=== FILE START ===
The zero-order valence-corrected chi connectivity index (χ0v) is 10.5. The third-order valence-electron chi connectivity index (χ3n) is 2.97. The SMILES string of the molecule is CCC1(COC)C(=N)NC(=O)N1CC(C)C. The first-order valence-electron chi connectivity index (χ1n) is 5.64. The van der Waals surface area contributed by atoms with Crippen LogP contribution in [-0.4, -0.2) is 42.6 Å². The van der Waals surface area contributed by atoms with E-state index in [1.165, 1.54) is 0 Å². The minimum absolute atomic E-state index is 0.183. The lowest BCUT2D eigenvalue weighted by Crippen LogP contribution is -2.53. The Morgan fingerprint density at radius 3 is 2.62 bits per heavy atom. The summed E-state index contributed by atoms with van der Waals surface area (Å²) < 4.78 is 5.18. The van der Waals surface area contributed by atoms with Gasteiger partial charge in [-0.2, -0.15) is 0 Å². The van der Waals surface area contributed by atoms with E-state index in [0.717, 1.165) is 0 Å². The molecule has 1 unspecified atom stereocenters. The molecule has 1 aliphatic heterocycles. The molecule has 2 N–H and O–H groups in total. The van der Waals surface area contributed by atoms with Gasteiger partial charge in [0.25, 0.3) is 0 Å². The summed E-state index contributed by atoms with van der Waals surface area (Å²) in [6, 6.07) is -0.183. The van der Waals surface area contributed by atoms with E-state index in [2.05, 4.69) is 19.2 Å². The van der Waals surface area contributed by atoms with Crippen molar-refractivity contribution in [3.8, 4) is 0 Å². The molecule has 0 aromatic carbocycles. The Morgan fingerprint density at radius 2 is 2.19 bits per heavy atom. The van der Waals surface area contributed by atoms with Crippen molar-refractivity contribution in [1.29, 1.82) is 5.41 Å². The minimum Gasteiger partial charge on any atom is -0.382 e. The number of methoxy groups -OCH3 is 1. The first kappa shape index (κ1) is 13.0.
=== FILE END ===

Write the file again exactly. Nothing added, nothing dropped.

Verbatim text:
The zero-order valence-corrected chi connectivity index (χ0v) is 10.5. The third-order valence-electron chi connectivity index (χ3n) is 2.97. The SMILES string of the molecule is CCC1(COC)C(=N)NC(=O)N1CC(C)C. The first-order valence-electron chi connectivity index (χ1n) is 5.64. The van der Waals surface area contributed by atoms with Crippen LogP contribution in [-0.4, -0.2) is 42.6 Å². The van der Waals surface area contributed by atoms with E-state index in [1.165, 1.54) is 0 Å². The minimum absolute atomic E-state index is 0.183. The lowest BCUT2D eigenvalue weighted by Crippen LogP contribution is -2.53. The Morgan fingerprint density at radius 3 is 2.62 bits per heavy atom. The summed E-state index contributed by atoms with van der Waals surface area (Å²) < 4.78 is 5.18. The van der Waals surface area contributed by atoms with Gasteiger partial charge in [-0.2, -0.15) is 0 Å². The van der Waals surface area contributed by atoms with E-state index in [0.717, 1.165) is 0 Å². The molecule has 1 unspecified atom stereocenters. The molecule has 1 aliphatic heterocycles. The molecule has 2 N–H and O–H groups in total. The van der Waals surface area contributed by atoms with Gasteiger partial charge in [0.25, 0.3) is 0 Å². The summed E-state index contributed by atoms with van der Waals surface area (Å²) in [6, 6.07) is -0.183. The van der Waals surface area contributed by atoms with E-state index in [2.05, 4.69) is 19.2 Å². The van der Waals surface area contributed by atoms with Crippen molar-refractivity contribution in [3.8, 4) is 0 Å². The molecule has 0 aromatic carbocycles. The Morgan fingerprint density at radius 2 is 2.19 bits per heavy atom. The van der Waals surface area contributed by atoms with Crippen molar-refractivity contribution in [1.29, 1.82) is 5.41 Å². The minimum Gasteiger partial charge on any atom is -0.382 e. The number of methoxy groups -OCH3 is 1. The first kappa shape index (κ1) is 13.0.